Generator Size Up

The accuracy of energy calculations for your jobsite tools can make or break the efficiency of your generator.

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Each jobsite dictates the load size and type of generator that would work best. The challenge comes in identifying those needs and matching them to a generator with similar capabilities. Overcoming that challenge will place you and your crew in a position of power at all times.

When considering a generator’s use, think through what tools you will need or want to run off the generator. Begin by listing what the generator should power, such as circular saws and a welder. Check the wattage and multiply it by the number of units to be used. As an example, two hand drills that use 600 watts each would need 1,200 watts of power to run both.

Some tools take more energy to start than they do to run. This surge of wattage also should be taken into account when determining the total power needed. For example, hand drills and electric welders run on a constant wattage, while circular saws and air compressors need greater energy to start. A contractor's list may look like Chart #1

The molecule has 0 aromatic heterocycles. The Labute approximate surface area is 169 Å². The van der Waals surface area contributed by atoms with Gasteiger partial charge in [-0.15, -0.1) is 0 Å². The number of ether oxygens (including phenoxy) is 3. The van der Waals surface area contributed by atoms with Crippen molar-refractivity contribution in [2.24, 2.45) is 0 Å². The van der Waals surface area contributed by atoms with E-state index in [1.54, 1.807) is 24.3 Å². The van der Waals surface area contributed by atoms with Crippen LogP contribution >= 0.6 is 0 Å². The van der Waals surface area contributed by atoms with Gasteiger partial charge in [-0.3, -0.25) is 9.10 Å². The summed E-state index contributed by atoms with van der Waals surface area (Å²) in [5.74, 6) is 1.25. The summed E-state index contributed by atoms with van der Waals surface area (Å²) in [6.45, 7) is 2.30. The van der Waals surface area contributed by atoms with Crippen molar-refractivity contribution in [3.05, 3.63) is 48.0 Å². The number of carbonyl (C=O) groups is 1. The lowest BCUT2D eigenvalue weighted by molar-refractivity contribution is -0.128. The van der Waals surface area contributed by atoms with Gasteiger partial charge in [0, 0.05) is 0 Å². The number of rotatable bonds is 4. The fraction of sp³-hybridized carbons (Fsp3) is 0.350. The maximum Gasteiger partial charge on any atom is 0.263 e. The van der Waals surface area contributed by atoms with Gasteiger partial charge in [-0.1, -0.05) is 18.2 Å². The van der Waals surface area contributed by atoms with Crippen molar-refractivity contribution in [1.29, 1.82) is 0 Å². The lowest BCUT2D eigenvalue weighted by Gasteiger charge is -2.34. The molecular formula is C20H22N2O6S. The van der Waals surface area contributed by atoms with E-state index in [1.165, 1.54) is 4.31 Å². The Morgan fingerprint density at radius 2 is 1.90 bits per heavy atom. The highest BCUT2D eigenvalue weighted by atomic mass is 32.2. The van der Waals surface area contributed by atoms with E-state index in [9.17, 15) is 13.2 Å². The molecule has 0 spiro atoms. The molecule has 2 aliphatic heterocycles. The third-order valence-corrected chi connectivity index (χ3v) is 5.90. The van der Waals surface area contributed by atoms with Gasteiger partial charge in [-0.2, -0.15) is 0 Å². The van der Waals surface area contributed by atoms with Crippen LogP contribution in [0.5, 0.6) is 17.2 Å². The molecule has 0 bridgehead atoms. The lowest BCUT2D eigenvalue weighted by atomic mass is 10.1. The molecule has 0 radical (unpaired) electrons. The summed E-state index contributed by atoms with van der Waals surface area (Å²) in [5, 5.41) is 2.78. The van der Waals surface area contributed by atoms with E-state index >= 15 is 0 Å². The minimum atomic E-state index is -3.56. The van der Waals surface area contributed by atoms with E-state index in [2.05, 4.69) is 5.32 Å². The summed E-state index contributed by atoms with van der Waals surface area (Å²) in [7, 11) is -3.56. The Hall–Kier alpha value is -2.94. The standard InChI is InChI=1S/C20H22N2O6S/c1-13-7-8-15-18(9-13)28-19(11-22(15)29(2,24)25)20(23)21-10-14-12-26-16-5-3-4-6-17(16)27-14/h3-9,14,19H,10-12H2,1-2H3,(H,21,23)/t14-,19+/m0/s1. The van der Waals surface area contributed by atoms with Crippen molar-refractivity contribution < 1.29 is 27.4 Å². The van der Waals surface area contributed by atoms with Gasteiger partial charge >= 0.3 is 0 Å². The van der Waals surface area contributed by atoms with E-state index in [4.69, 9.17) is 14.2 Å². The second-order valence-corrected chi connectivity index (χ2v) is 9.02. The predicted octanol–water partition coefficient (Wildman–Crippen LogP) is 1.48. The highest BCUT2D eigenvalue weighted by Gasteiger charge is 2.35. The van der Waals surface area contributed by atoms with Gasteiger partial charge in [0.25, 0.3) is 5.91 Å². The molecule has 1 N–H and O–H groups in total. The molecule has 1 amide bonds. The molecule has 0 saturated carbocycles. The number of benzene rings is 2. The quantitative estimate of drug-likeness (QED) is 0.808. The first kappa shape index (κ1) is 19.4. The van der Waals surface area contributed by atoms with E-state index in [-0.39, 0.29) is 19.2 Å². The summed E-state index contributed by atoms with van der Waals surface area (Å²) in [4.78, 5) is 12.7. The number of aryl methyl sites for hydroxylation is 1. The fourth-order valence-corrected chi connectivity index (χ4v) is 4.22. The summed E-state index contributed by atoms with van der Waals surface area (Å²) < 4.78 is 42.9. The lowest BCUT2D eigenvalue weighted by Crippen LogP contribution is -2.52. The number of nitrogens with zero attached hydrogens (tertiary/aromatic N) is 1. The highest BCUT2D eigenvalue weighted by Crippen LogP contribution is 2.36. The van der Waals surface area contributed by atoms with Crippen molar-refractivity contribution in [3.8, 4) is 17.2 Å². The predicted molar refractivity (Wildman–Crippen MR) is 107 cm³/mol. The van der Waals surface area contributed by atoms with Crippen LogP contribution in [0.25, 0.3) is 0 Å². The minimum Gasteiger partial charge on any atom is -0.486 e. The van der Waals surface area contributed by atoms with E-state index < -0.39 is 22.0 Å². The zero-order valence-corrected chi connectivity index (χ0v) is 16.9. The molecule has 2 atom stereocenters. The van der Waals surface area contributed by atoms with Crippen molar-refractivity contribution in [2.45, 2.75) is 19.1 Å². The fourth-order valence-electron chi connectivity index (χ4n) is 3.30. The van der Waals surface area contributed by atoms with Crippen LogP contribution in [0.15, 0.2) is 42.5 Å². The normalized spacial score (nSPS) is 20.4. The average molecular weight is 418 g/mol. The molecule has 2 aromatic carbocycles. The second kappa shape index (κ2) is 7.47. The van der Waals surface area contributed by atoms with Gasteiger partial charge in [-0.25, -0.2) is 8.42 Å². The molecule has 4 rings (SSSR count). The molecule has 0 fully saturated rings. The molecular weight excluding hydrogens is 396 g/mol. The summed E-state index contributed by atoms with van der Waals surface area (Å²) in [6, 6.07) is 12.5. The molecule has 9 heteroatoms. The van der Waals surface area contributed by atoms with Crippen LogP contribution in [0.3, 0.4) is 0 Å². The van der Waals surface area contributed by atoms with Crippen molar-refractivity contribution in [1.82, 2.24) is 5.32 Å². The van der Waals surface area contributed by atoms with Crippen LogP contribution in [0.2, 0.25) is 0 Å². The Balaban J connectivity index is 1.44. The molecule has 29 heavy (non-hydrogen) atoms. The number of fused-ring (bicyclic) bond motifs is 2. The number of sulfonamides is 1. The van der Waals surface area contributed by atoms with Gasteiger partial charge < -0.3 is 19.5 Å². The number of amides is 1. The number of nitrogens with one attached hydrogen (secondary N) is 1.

To allow for error or future power requirements, contractors may want to add 10 percent to the total they have calculated. In the above example, the total would then indicate that a generator that can handle 8,800 watts – or 8.8 kilowatts – would be needed.

Some tools may have power listed in amps and volts, rather than watts, and horsepower might be used for motor-driven equipment. Some relatively simple calculations will convert these numbers into watts. If volts and amps are listed on the appliance, multiply the two to determine the wattage: amps x volts = watts. When horsepower is listed, keep in mind that 1 horsepower equals 746 watts. As a result, a 1/8-horsepower motor will draw 93 watts, 1/4 horsepower equals 186 watts, 1/3 horsepower equals 249 watts, 1/2 horsepower equals 373 watts, 3/4 horsepower equals 560 watts, and so on. Keep in mind that motors may need up to four times as much power to start as they do to run. Speak with an equipment dealer in order to get the exact specifications for a particular motor.

Watt Does It Take?

While the wattage that powers different tools will vary, Chart #2 shows average power requirements for some of the more common things on a jobsite. Particular tools may require more or less wattage than what is listed. Check the silver tags on specific appliances for exact wattage usages or consult the product’s manufacturer.